Published in the September 2010 issue of Today’s Hospitalist
A RECENT STUDY in the Annals of Internal Medicine painted a not-very-pretty picture of working conditions for primary care physicians. Not surprisingly, a good number of those doctors responding to a survey reported time pressures and “chaotic environments.” Primary care stress “again no surprise “was linked to physician burnout and dissatisfaction.
But what about working conditions for hospitalists? While that study has yet to be done, it’s desperately needed, according to Adam Singer, MD, the founder and CEO of IPC The Hospitalist Company Inc. The North Hollywood, Calif.-based national physician group practice company is the country’s largest, with hospitalist practices in more than 500 facilities nationwide.
With a 15-year history in hospital medicine, Dr. Singer has a long-view perspective on how working conditions for hospitalists are changing or not. From his vantage point of helping to oversee hundreds of hospitalist practices, Dr. Singer spoke with Today’s Hospitalist and offered this critical assessment of working conditions and job satisfaction in hospital medicine.
Outpatient doctors apparently report many problems with working conditions, which may help swell the ranks of hospitalists. What kind of work environment would primary care physicians find if they made the switch to hospital medicine?
There is a big difference between inpatient and outpatient medicine, and much of it comes down to control. If you own your own outpatient practice, you at least control the environment you work in, down to the color of the paint on the walls. In the inpatient setting, particularly at first blush, physicians have absolutely no control over factors like medical staff, nursing, physical plant or schedule. You don’t control anything related to your “office.”
What among those factors can create poor working conditions in hospital medicine?
Bad nursing is probably the No. 1 issue that leads to doctor dissatisfaction, and that manifests itself in many different ways: poor language skills, or a lack of protocols about when physicians should be called, or the amount of work nurses will do vs. what they’ll expect physicians to do.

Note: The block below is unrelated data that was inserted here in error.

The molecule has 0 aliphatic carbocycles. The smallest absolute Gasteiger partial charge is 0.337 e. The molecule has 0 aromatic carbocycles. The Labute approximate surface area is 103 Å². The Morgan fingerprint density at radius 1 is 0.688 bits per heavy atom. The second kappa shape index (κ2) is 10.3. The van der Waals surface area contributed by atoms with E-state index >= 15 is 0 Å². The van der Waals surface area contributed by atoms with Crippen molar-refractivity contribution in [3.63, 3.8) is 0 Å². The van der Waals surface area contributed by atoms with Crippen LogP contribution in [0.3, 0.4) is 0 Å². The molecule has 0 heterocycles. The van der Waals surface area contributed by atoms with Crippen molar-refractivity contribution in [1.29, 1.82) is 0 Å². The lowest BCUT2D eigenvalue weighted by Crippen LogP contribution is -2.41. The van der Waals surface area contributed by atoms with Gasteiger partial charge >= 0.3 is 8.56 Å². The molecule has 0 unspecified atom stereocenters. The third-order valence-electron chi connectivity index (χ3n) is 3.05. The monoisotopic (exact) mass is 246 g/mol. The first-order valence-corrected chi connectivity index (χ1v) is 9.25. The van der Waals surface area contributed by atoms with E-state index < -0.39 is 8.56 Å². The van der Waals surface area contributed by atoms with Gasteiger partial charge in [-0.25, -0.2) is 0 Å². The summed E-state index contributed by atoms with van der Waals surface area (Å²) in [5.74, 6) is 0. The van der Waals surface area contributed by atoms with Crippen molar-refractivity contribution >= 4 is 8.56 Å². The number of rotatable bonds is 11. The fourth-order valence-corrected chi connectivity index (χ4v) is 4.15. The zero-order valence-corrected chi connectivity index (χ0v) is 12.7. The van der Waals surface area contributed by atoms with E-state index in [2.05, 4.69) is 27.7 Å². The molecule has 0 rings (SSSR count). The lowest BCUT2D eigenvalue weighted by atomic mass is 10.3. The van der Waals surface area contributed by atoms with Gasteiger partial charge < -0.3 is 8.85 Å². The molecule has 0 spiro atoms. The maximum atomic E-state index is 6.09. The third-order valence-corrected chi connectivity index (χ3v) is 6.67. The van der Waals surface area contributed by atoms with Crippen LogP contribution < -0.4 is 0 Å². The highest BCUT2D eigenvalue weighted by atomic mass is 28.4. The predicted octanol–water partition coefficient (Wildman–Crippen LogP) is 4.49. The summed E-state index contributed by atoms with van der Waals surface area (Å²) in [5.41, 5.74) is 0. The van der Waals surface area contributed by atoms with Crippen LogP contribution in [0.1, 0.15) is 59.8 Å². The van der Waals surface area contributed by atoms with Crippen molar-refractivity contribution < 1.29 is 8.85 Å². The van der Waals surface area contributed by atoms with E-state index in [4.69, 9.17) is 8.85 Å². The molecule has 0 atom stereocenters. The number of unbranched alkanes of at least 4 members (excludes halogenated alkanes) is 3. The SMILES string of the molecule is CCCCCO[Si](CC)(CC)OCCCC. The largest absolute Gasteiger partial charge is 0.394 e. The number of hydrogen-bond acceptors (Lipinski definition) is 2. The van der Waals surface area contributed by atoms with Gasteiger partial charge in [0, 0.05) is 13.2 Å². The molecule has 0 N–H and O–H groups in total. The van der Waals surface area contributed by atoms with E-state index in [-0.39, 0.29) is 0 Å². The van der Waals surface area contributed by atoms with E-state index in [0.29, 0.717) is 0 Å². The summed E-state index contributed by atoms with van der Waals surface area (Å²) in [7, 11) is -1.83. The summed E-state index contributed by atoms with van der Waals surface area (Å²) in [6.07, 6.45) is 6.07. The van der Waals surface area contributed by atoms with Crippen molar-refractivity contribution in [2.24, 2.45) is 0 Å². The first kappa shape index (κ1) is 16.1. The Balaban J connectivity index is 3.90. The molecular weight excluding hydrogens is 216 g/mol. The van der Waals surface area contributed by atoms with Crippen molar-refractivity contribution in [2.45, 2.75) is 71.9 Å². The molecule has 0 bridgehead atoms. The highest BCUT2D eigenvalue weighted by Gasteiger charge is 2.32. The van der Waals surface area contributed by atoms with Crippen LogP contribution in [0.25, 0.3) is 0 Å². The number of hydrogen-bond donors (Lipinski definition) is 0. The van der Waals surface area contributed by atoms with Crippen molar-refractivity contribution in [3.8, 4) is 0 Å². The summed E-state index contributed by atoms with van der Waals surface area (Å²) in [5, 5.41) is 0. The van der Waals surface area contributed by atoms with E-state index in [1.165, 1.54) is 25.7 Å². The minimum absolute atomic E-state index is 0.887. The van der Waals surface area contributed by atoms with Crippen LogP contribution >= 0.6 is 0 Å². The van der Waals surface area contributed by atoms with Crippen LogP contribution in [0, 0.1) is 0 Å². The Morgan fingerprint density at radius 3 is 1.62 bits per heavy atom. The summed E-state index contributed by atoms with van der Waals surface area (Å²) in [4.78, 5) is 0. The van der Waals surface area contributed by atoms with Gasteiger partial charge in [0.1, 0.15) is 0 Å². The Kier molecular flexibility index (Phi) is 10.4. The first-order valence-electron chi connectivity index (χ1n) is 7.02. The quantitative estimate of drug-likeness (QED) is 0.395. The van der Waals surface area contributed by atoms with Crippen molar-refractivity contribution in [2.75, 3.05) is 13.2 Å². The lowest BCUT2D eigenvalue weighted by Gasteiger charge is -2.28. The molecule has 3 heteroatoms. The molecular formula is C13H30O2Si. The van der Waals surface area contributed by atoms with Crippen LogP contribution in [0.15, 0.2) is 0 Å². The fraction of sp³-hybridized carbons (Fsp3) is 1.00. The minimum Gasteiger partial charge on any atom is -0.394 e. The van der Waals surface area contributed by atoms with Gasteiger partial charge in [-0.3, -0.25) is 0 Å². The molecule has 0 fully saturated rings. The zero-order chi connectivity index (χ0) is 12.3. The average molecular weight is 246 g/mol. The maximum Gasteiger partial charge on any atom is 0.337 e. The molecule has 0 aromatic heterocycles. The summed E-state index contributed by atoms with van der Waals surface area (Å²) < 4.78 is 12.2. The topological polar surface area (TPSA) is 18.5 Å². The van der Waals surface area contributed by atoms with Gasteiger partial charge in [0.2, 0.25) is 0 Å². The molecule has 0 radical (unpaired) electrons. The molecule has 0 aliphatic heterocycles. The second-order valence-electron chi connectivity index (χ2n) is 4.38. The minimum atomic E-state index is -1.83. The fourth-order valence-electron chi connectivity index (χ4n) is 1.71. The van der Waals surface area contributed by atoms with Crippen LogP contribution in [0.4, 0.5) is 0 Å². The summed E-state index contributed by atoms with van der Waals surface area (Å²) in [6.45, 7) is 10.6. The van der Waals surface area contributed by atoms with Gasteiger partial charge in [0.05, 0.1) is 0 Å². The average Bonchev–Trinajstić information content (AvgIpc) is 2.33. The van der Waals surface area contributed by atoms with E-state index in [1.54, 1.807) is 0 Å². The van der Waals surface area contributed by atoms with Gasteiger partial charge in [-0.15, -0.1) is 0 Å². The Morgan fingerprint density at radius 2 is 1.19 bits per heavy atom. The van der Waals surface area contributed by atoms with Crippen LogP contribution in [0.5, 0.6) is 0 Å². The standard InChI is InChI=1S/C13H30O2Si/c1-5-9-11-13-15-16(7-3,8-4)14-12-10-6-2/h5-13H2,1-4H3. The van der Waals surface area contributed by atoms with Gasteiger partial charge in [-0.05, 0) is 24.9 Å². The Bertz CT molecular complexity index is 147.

That’s particularly the case in teaching facilities, and we have a tough time staffing private physicians in academic settings. Physicians report being treated like residents by the nursing staff and having to draw blood on their own patients and remove NG tubes.
That’s increasingly the case with work-hour limitations, which will become more stringent next year. Many teaching hospitals now are looking to private groups to come in and take care of the overflow of patients from their teaching services. But these facilities aren’t geared to having private physicians on staff.
How about in community hospitals? What problems do you run into there?
Issues there tend to be more about the politics of the administration vs. the medical staff. It’s hard for the administration to change if medical staff isn’t ready to make a change, so decisions are slow in coming.
For instance, hospitals should be thinking about assigning case managers to hospitalist teams instead of by floor or patient population. But administrators are afraid that will be seen as favoritism, so they don’t make that change. That’s evolving some what in hospitals where we have hospitalist floors or unit-based rounding. But you don’t see dedicated case managers in a lot of places around the country because hospitals are slow to change.
It’s even tougher when hospitalist groups walk into facilities with very disruptive environments, where there’s a long history of the administration and the medical staff being at odds with each other. That type of culture and history makes it very hard to figure out how to partner with these hospitals.
Do you run into medical staff that still aren’t ready for hospitalists?
We don’t see that kind of backlash much anymore. But in many hospitals, hospitalists end up having to decide if they want to be on the administration’s side, the medical staff’s or in the middle.